1 results for Affleck, D.K.

  • Te Pouhawaiki Volcano and pre-volcanic topography in Central Auckland: Volcanological and hydrogeological implications

    Affleck, D.K.; Cassidy, J.; Locke, C.A. (2001)

    Journal article
    The University of Auckland Library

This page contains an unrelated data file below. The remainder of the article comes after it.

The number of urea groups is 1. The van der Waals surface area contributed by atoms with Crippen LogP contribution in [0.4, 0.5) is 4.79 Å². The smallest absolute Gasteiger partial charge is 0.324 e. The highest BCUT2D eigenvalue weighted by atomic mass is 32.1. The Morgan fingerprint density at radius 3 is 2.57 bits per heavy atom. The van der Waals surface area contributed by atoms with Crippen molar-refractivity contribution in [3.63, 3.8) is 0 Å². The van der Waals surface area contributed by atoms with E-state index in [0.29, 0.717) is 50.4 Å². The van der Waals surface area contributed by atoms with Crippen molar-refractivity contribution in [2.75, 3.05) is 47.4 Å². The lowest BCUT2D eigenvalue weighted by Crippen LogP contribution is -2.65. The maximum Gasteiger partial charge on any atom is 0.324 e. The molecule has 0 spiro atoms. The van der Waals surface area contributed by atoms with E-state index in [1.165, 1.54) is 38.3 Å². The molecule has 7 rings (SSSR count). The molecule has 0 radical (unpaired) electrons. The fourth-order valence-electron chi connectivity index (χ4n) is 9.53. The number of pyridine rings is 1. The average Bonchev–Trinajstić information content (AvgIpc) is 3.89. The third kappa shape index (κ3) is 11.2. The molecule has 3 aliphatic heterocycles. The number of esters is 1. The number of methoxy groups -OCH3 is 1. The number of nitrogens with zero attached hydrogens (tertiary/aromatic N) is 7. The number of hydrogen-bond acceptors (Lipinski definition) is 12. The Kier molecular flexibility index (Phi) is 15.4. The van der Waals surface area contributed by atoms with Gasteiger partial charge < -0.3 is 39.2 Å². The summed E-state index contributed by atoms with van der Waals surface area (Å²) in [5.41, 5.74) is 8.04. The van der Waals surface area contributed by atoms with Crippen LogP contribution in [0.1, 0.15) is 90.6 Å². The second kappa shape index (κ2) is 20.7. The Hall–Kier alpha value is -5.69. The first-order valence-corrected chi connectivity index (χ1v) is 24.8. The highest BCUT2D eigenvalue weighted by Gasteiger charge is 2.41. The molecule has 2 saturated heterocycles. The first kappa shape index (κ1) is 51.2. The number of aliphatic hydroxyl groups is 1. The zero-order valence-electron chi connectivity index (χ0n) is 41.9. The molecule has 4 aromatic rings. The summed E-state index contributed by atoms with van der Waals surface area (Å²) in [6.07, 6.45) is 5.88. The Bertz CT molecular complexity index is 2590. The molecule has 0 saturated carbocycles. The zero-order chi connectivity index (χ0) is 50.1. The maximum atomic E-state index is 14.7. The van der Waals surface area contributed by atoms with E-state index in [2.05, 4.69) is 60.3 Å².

An open access copy of this article is available from the publishers website. Te Pouhawaiki Volcano in the Auckland Volcanic Field was identified on the basis of a small scoria cone, but whether this come marked the location of a significant eruption centre has been unknown. Volcanic stratigraphy in the central Auckland isthmus is complex, with older deposits (possibly entire volcanic centres) obscured by younger deposits. The distribution of lava flows in the central Auckland isthmus was strongly influenced by the pre-volcanic topography, and is a major control on present-day groundwater flow regimes. Detailed gravity data from the central Auckland isthmus are used here to model the thicknesses of volcanic deposits and hence determine the pre-volcanic topography. The site of the former Te Pouhawaiki scoria cone is shown to correlate with a distinct positive gravity anomaly (c. 6 ?N.kg-1) interpreted in terms of a lava-filled depression in the Waitemata surface, surrounded by a tuff ring. This inferred explosive eruption centre is similar in both size and eruption style to a number of others in the Auckland Volcanic Field and suggests that the Te Pouhawaiki scoria cone may have been the surface manifestation of a substantial eruption centre which also produced phreatomagmatic deposits and lavas. The gravity model also defines the location and geometry of the paleotopographic divide between the ancestral Waitemata and Manukau River systems, showing it to be a complex ridge system. These buried ridges peak at c. 10-20 m depth (60-70 m a.s.l.) with a saddle in an eastern limb of the ridge which may have allowed lava from One Tree Hill Volcano to flow north of this divide. The configuration of the pre-volcanic Waitemata surface indicates that the present-day groundwater flow regime is likely to be complex and divergent away from the ridge system, controlled in some areas by narrow paleovalleys. Within the ridge complex, an area in which groundwater flow is likely to be convergent has been defined which correlates with the location of occasional surface flooding.

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